On the appointment and qualification of the assignee, the property of the bankrupt, under the act of Congress, became vested in him, for the benefit of the creditors of the bankrupt. But there was no assignment in fact made by Hall. He made application for relief under the law, and may be said to be a voluntary bankrupt; but there was no other assignment of his effects than that which resulted from the operation of the law. As, under the Constitution, Congress exercised an exclusive jurisdiction over the subject of bankruptcy, the same rule of procedure extended throughout the Union. But the act of Congress could have no extra-territorial effect. Texas was an independent republic at the time of the decree in bankruptcy, and consequently no claim under it, even as regards personal property, in that republic, could be made, except on the ground of comity. And on our own principles this could not be done, to the injury of local creditors.
Hall in his lifetime might have conveyed this property by observing the forms adopted by Texas. But the assignee took no legal estate in the premises under the bankrupt law; and consequently he could not convey such an estate to the plaintiff. No proposition would seem to be clearer of doubt than this. It is believed that no sovereignty has, at any time, assumed the power, by legislation or otherwise, to regulate the distribution or conveyance of real estate in a foreign government. There is no pretence that this government, through the agency of a bankrupt law, could subject the real property in Texas, or in any other foreign government, to the payment of debts. This can only be done by the laws of the sovereignty where such property may be situated.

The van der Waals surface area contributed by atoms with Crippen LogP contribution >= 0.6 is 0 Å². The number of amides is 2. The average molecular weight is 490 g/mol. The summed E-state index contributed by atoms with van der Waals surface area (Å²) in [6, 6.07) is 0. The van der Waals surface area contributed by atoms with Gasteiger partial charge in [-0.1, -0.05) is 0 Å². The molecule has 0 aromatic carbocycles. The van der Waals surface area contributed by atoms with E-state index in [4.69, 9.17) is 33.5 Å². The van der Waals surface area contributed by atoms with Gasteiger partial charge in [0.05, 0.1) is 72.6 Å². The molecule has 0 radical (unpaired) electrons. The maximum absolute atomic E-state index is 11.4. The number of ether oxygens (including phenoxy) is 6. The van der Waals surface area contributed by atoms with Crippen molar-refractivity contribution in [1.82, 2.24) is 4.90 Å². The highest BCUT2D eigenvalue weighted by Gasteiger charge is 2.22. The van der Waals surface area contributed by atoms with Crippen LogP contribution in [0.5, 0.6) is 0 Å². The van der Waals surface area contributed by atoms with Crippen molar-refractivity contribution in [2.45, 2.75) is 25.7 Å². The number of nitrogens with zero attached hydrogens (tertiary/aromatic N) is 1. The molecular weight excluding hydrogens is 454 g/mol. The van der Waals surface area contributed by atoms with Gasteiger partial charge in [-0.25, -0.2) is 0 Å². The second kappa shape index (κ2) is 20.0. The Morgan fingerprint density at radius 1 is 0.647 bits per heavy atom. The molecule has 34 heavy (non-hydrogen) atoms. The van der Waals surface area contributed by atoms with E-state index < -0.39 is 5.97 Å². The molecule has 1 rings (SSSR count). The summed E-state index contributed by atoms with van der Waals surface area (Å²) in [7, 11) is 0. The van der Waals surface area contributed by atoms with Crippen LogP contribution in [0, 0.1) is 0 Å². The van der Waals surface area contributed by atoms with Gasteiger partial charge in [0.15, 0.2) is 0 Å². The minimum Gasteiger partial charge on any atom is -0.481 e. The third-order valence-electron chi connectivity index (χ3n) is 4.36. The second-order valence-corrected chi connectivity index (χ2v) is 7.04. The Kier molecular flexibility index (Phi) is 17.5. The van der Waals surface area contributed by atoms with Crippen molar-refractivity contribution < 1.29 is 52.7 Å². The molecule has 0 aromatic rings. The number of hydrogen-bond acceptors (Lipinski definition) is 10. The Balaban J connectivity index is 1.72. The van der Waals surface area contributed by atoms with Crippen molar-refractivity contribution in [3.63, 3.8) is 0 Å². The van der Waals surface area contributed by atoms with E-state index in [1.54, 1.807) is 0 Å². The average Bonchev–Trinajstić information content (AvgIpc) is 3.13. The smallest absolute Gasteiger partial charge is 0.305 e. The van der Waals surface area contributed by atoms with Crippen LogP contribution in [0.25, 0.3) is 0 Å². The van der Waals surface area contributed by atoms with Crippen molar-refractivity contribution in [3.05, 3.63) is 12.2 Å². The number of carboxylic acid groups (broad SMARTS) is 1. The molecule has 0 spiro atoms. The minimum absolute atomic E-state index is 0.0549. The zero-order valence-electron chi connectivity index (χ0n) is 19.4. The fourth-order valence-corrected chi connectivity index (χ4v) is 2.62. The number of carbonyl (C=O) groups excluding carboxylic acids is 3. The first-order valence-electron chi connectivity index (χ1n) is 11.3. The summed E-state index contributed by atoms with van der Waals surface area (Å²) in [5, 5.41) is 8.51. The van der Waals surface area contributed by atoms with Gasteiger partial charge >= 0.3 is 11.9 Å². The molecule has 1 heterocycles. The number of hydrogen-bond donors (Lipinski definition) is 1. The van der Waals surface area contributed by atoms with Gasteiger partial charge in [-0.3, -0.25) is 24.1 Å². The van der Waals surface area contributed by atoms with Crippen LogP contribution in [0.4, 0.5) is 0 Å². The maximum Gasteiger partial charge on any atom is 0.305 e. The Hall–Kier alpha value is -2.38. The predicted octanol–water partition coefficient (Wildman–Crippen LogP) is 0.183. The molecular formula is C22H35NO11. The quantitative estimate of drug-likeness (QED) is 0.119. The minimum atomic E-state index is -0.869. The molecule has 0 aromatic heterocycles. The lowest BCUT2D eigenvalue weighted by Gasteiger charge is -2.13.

It is said that Texas, by an act of the 17th of March, 1841, has recognized the validity of foreign bankrupt laws. There is nothing in that act which can affect the question now under consideration. It merely provides, that where relief has been given under any foreign bankrupt or insolvent law to an individual who has surrendered his property, and who afterwards shall become a citizen of Texas, he shall be considered as discharged from his debts, unless fraud be shown.